Type Evergreen shrub Blooms Spikes of creamy white bells in summer Light Full sun Soil Well-drained to dry Size Foliage: 2 to 4 ft. tall and wide, flower stalks: to 8 ft. tall Hardiness Cold zones 6 to 10, heat zones 10 to 1

Shrubby cinquefoil (Potentilla fruticosa)

In many areas, shrubby cinquefoil, even lovely ‘Katherine Dykes’ here, has a bad reputation. People feel it’s common or think it looks ratty at times. But it’s one of the longest-blooming shrubs you can grow. And there are almost no pests or diseases that bother this very hardy shrub.

Regular pruning will keep shrubby cinquefoil looking its best. Use a pair of hedge clippers to cut all of the stems back by at least half in early spring. You can go shorter—down to just a few inches—if you want a smaller plant. Shrubby cinquefoil blooms on new wood so you don’t have to worry about missing the yellow blossoms if you cut early.

Type Shrub Blooms Shades of yellow all summer Light Full sun Soil Well-drained Size 2 to 4 ft. tall, 3 to 5 ft. wide Hardiness Cold zones 3 to 9, heat zones 9 to 1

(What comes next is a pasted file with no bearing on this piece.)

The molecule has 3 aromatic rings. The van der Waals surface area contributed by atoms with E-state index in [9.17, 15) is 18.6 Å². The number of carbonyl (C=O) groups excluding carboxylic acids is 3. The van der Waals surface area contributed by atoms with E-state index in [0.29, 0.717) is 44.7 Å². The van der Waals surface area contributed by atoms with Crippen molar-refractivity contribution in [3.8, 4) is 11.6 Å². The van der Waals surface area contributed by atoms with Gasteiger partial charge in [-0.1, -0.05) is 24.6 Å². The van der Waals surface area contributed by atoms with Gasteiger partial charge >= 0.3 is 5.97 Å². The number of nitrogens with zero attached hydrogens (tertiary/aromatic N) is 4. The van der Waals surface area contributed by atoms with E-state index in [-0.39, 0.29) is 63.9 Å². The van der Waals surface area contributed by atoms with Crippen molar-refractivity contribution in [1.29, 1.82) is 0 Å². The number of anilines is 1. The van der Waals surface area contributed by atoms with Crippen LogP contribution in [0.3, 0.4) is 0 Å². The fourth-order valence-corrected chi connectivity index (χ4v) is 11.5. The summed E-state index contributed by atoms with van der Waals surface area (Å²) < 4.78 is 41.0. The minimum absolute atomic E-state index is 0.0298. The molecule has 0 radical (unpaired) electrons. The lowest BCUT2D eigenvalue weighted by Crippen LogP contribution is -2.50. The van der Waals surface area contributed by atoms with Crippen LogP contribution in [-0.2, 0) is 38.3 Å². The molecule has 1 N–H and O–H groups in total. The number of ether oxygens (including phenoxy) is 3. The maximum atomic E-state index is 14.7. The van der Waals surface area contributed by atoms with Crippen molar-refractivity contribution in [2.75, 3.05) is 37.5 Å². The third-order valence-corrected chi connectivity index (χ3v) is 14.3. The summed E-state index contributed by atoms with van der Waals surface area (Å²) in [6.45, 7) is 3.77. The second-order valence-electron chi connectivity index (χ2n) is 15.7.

Lilac (Syringa spp. and hybrids)

Lilacs can be found in vacant lots, blooming with no special care. One reason lilacs survive so well on their own? Deer and rabbits turn up their noses at them and chew on something more tasty.

The Persian lilac here is very fragrant, and similar to the well-known French hybrids. But it’s a bit smaller and more delicate in appearance than its popular cousins.

The biggest drawback to most lilacs is that they bloom for such a short time. Plant a mix of species and cultivars—they’re all resistant to deer and rabbits. By doing so you can extend the season of color and fragrance for up to a month.

Type Shrub Blooms Pale red-lavender in spring Light Full sun Soil Moist, well-drained Size 4 to 8 ft. tall, 5 to 10 ft. wide Hardiness Cold zones 4 to 7, heat zones 7 to 1